Mobile phones with the ability to shoot 4K ultra HD video have been around commercially since 2013, when the chipmaker Qualcomm launched their powerful Snapdragon 800 chipsets and gave phone makers the processing ability to create 4K ultra HD video inside a device as tiny and highly versatile as a phone.
In 2015/2016, 4K video recording has gone from being a deeply exotic feature to something that pretty much every truly high-end flagship smartphone from a name brand “must have”.
And the recording specs of these 4K UHD cameras in the smartphones we’ll be covering in just a bit are no slouch either: While 4K resolution technically refers to “True 4K” at 4096 x 2160 pixels, its more practical manifestation comes in the form of what is called 4K ultra HD, at 3840 x 2160 pixels. This is the most common recording resolution for even many high-end 4K cameras and it’s also the same resolution at which all current smartphones with 4K cameras record. What’s even more impressive is that these phone cameras manage to capture ultra HD video at frame rates comparable to those of many great 4K DSLRs, camcorders and prosumer video recorders. Please check our list of smartphones with best 4K cameras.
As for 4K display in smartphones. We can safely say that the technology does indeed have a future, but as a current consumer feature of smartphones, it’s far less developed than 4K video recording in these devices.
What 4K means in a smartphone: current pros and cons
This is in fact where the main catch of 4K video recording and even more-so, 4K phone display lies: The processing power and consequently battery capacity needed to render and capture all those 8.29 million pixels of 4K video are not light and phone makers have to look at innovative new chip technologies and processer architectures in order to make either UHD display or video shooting work in a consumer-friendly way in their phones.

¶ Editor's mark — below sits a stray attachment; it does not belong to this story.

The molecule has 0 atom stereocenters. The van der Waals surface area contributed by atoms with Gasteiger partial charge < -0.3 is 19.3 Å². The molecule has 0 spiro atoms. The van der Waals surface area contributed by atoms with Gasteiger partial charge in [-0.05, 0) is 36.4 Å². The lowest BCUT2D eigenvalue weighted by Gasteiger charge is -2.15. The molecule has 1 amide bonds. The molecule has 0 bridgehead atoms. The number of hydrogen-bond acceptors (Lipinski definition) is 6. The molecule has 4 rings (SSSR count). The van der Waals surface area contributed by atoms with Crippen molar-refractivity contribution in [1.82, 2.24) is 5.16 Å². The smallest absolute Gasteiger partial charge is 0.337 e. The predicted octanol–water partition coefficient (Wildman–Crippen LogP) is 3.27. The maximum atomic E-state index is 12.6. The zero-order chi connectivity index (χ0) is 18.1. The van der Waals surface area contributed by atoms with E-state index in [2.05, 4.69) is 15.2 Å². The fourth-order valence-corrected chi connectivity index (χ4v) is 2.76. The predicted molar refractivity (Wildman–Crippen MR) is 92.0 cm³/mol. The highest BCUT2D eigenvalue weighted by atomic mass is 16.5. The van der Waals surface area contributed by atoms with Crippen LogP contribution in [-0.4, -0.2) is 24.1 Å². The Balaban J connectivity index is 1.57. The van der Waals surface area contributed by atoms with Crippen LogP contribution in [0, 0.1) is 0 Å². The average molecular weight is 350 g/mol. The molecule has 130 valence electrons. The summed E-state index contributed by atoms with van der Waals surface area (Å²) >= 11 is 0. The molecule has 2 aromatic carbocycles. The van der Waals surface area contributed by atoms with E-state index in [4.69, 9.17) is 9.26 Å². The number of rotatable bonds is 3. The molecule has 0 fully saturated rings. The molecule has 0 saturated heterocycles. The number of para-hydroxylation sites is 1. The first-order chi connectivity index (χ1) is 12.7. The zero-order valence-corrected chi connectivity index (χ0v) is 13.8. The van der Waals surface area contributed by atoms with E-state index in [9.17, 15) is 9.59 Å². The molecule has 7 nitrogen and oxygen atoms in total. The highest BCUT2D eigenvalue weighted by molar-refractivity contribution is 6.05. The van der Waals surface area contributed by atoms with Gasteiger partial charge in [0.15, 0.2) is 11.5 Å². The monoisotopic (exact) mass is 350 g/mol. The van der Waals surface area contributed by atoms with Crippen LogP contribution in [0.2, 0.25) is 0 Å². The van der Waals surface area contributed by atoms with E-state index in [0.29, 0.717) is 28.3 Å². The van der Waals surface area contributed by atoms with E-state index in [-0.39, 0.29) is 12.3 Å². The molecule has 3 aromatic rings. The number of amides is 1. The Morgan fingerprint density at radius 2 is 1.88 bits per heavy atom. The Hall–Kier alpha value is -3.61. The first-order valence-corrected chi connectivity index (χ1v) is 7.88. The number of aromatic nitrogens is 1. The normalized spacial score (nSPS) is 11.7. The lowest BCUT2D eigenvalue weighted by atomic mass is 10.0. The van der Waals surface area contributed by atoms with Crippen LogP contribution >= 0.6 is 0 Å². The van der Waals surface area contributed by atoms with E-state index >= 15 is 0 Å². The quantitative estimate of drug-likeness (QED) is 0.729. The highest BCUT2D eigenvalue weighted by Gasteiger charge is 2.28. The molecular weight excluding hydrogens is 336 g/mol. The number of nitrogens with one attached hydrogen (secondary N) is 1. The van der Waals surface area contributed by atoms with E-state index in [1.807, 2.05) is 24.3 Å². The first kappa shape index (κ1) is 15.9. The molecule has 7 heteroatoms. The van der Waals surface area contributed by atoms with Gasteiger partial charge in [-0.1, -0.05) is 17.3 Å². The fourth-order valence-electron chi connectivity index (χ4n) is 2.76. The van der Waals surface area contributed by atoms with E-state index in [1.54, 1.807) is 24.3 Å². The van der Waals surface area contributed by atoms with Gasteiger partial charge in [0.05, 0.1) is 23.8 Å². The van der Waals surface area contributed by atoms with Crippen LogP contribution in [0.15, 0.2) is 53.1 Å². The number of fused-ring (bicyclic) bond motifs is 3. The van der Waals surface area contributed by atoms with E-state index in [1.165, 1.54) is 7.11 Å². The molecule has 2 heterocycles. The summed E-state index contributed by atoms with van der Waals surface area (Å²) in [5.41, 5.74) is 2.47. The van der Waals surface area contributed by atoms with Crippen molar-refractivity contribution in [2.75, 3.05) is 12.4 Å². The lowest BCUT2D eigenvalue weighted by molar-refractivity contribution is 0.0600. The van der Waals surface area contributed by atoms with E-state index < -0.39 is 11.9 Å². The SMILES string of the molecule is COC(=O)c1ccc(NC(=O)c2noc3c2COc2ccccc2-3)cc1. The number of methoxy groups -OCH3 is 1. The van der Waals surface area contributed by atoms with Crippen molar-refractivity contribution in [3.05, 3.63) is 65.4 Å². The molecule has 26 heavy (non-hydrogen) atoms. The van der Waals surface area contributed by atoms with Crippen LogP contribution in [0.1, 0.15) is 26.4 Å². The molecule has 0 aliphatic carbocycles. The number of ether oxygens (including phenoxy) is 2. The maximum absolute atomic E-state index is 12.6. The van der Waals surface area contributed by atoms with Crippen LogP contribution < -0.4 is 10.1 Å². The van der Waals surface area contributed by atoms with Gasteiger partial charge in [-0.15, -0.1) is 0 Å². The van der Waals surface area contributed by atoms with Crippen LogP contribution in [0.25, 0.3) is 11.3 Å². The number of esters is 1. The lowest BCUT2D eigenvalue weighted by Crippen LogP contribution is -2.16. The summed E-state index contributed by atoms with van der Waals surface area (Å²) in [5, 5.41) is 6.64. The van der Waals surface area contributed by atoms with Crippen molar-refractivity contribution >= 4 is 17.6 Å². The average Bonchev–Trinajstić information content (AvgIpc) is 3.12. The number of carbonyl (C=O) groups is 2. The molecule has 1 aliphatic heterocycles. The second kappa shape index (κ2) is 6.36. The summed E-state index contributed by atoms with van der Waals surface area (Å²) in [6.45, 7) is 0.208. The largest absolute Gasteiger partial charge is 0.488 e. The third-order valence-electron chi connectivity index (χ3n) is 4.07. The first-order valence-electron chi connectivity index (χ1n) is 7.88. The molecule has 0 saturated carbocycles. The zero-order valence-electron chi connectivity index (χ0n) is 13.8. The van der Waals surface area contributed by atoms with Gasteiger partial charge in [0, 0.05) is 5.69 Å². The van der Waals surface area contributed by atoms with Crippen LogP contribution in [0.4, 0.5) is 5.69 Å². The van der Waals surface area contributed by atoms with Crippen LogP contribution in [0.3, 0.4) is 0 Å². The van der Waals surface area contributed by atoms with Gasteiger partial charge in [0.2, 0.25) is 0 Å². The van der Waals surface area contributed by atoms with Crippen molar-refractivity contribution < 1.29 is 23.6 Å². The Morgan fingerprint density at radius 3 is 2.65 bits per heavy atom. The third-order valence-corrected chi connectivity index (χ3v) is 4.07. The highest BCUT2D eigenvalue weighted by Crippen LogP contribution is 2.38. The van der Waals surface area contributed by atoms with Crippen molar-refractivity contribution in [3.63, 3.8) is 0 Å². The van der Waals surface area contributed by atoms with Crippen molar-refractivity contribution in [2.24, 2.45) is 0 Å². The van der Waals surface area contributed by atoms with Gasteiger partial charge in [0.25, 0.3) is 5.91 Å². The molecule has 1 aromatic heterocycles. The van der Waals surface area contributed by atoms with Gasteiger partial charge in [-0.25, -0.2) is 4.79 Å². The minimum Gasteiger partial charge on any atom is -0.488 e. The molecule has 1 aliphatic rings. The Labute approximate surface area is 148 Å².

This is an issue that’s obviously still being resolved and while it’s come a long way for 4K video shooting in particular, problems for both 4K cameras and display still exist, along with the benefits of so much power. Here’s a breakdown:
- Exquisite video quality from a device that you can carry everywhere in your pocket or purse
- Bragging power
- 4K video can be disabled while the phone still runs with all the processing technology needed for it
- You can even produce professional video with just a phone (the iPhone 6S Plus has been used to film documentaries already)
- Extraordinary levels of detail in photos and video
- 4K display creates razor-perfect video and image quality
- Both display and video recording technologies in phones are still expensive
- Some phone models can quickly overheat when filming UHD video
- Battery life can be seriously affected
- 4K display visually indistinguishable from Full HD display in a tiny 5 to 6 inch screen
- A serious lack of 4K UHD video content which can be viewed on a 4K smartphone display
As you can see, while 4K smartphones definitely come with their benefits, there are still plenty of kinks to work out in them before the technology becomes easy enough to build that phone makers include it as an afterthought. However, we’re virtually certain that this is exactly what will eventually happen; phones with both 4K recording and display will absolutely become as common as HD-equipped smartphones are today.
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